Editor and Publisher just published a 5,400-word investigation into whether the media “framed” ACORN, the community organizing group Republicans lambaste for voting-related fraud.
The piece, authored by professors from California’s Occidental College and the University of Northern Iowa, found 15 mostly mainstream sites frequently omitted crucial context, buying the framing of GOP-organized “opinion entrepreneurs.”
Among the few organizations earning praise: the Star Tribune. According to the authors:
When the local newspapers did cover the voter fraud controversy, they had a different tone and approach to the story than the national news media. In fact, front-page stories at newspapers in Pittsburgh, Minneapolis, and Cleveland all suggest that the voter fraud fears being stirred at the national level didn’t connect with local experiences.
Kevin Diaz is the Washington correspondent for the Minneapolis Star Tribune. He started as a metro reporter at the newspaper in 1984, and has been based in D.C. since 1999. Diaz is familiar with what ACORN does, and said their operations are “pretty robust in the Twin Cities.” The allegations of voter fraud came to his attention as he was covering the presidential election. Although most of the attacks were national, Diaz said that some Minnesota Republicans were on the offensive against ACORN, particularly Mary Kiffmeyer, a former Minnesota Secretary of State, and U.S. Rep. Michele Bachmann.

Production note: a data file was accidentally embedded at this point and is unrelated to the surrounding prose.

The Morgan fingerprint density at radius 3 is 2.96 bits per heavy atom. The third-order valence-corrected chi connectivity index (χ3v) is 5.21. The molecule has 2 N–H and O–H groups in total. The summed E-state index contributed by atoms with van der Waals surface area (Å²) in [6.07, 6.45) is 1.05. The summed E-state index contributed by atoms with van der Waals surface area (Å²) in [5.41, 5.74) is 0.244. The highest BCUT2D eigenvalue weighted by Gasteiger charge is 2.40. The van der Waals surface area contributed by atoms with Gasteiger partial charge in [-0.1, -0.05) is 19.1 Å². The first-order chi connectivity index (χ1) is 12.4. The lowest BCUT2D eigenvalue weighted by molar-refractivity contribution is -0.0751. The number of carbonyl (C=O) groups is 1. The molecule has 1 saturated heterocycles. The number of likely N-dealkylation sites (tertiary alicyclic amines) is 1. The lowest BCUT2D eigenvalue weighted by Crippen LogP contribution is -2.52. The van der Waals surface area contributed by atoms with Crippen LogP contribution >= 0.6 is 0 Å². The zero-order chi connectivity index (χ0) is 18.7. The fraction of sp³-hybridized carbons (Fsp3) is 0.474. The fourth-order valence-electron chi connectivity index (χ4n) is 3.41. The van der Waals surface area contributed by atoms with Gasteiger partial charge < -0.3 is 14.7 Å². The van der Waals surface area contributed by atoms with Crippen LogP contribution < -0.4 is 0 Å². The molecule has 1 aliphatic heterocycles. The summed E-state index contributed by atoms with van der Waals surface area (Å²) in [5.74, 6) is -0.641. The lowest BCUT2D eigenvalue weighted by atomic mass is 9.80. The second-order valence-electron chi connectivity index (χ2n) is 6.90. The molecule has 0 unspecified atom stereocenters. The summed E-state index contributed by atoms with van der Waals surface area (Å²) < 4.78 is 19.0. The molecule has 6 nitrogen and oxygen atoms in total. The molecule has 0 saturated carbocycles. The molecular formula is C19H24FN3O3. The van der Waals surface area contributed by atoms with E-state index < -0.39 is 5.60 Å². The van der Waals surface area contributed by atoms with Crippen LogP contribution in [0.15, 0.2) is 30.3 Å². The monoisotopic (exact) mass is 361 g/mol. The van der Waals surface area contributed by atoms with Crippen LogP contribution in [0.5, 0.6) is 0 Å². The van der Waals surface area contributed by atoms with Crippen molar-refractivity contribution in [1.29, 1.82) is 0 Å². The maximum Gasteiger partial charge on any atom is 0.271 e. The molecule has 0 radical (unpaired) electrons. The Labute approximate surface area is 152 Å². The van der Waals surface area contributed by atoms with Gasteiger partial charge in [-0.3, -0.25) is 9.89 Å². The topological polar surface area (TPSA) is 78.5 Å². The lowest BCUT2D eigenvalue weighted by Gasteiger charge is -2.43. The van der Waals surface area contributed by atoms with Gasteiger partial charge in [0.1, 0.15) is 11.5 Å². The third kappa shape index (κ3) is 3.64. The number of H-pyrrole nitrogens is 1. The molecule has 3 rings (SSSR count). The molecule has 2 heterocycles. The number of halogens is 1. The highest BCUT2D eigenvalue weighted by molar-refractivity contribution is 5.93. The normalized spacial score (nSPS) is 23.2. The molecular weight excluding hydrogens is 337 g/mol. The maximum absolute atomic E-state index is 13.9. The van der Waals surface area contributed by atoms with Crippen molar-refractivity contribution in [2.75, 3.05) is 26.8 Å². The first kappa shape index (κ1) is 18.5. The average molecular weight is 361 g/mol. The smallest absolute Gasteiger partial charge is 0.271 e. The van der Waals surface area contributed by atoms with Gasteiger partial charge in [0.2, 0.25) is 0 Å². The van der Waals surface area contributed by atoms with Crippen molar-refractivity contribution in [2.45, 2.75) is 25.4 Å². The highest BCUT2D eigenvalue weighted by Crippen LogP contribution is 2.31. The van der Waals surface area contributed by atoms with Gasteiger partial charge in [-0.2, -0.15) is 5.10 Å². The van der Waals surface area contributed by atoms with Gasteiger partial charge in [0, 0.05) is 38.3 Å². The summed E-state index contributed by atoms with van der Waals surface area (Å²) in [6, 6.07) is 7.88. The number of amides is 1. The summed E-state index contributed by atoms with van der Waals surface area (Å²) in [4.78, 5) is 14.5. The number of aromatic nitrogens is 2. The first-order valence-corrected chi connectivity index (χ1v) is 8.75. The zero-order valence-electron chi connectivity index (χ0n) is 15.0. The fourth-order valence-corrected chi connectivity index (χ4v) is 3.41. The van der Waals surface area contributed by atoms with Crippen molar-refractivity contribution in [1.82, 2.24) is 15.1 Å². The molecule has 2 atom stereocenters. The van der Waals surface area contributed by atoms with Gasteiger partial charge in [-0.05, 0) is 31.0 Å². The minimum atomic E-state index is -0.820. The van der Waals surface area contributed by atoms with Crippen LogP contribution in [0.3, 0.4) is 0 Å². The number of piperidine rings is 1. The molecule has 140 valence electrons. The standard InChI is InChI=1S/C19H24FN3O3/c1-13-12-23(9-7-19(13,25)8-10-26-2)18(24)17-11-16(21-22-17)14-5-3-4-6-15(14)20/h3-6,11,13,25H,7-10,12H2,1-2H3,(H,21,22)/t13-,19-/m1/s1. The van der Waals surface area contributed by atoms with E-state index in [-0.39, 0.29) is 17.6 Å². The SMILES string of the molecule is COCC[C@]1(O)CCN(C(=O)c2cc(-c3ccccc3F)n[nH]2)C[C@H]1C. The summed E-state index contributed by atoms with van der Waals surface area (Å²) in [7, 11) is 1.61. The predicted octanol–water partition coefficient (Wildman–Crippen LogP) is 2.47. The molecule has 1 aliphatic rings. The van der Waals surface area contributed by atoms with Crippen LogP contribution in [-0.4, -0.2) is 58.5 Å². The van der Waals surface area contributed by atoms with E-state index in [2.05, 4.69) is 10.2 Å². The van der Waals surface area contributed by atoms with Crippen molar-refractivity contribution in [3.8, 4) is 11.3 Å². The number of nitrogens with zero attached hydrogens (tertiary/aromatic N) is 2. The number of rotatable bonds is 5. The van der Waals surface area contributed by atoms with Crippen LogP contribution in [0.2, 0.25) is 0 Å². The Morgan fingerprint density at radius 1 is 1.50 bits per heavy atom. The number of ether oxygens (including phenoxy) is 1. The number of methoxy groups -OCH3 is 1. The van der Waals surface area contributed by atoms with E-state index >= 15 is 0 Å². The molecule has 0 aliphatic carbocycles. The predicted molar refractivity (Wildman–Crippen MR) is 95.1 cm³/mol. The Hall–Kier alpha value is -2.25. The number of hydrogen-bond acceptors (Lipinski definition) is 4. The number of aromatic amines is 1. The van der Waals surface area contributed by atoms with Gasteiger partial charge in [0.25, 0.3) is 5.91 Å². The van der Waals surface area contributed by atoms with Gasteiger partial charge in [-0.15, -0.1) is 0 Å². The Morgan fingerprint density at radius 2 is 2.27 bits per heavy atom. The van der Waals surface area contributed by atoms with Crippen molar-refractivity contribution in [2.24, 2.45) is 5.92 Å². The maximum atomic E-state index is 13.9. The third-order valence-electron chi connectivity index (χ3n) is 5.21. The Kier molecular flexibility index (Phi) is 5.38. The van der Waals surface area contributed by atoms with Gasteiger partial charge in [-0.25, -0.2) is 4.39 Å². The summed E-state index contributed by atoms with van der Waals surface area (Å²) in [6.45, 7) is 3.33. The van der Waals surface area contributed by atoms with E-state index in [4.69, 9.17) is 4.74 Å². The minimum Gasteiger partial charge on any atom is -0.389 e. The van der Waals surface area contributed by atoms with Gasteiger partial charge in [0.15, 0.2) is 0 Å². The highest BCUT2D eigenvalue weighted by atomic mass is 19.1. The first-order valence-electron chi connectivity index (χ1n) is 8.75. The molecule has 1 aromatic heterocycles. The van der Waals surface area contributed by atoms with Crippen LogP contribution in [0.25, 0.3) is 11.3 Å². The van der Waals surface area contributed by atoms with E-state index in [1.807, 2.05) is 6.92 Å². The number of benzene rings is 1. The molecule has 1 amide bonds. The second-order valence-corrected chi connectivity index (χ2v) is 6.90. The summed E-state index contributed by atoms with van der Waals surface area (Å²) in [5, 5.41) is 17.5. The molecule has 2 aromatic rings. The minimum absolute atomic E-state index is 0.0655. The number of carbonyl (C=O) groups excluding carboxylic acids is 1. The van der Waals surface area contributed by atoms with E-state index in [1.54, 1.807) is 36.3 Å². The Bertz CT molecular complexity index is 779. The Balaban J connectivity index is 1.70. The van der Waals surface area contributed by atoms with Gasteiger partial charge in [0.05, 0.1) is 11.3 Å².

Because there had been some irregularities in Minneapolis-St. Paul in past elections, and because he “thought this would be a tight race,” Diaz decided to look into the allegations. After his investigation, Diaz reported on his findings published in a front-page Oct. 24, 2008 story.
“Yes, there had been a track record of voter registration fraud, but that’s different from voter fraud,” Diaz said. Diaz also had a different explanation for the source of the voter registration fraud. “The irregularities were perpetrated against ACORN, not by ACORN,” Diaz said, noting that ACORN employees at the street level tried to scam ACORN by not doing the work and turning in phony registrations. When their supervisors discovered the scam, the employees were fired and their phony forms reported to local officials. As Diaz wrote in his 2008 story, “Of 43,162 voter registrations, ACORN has flagged 135 potentially ‘fake cards’ and fired 20 people who were involved in turning them in.”
After reporting his investigation, Diaz said the furor about ACORN in Minnesota had cooled. “I found that people were generally backing off [the ACORN voter registration fraud allegations],” he said. Still, there were doubters who continued to call Diaz. Diaz said they told him “he had wool pulled over his eyes.”
No doubt, conservatives will take this as just another example of the Strib as “Red Star,” and I suspect the authors’ politics will come in for grilling as well. (Their full report is here.) I can’t vet their numbers, so I can’t speak to the ultimate accuracy of their claims. Not every story can mention every detail.
However, when you read things like “80.3 percent of the stories about ACORN’s alleged involvement in voter fraud failed to mention that ACORN was reporting registration irregularities to authorities, as required by law,” this does seem to be a case of the “drive-by media,” though not exactly in the way the term’s originator, Rush Limbaugh, intended.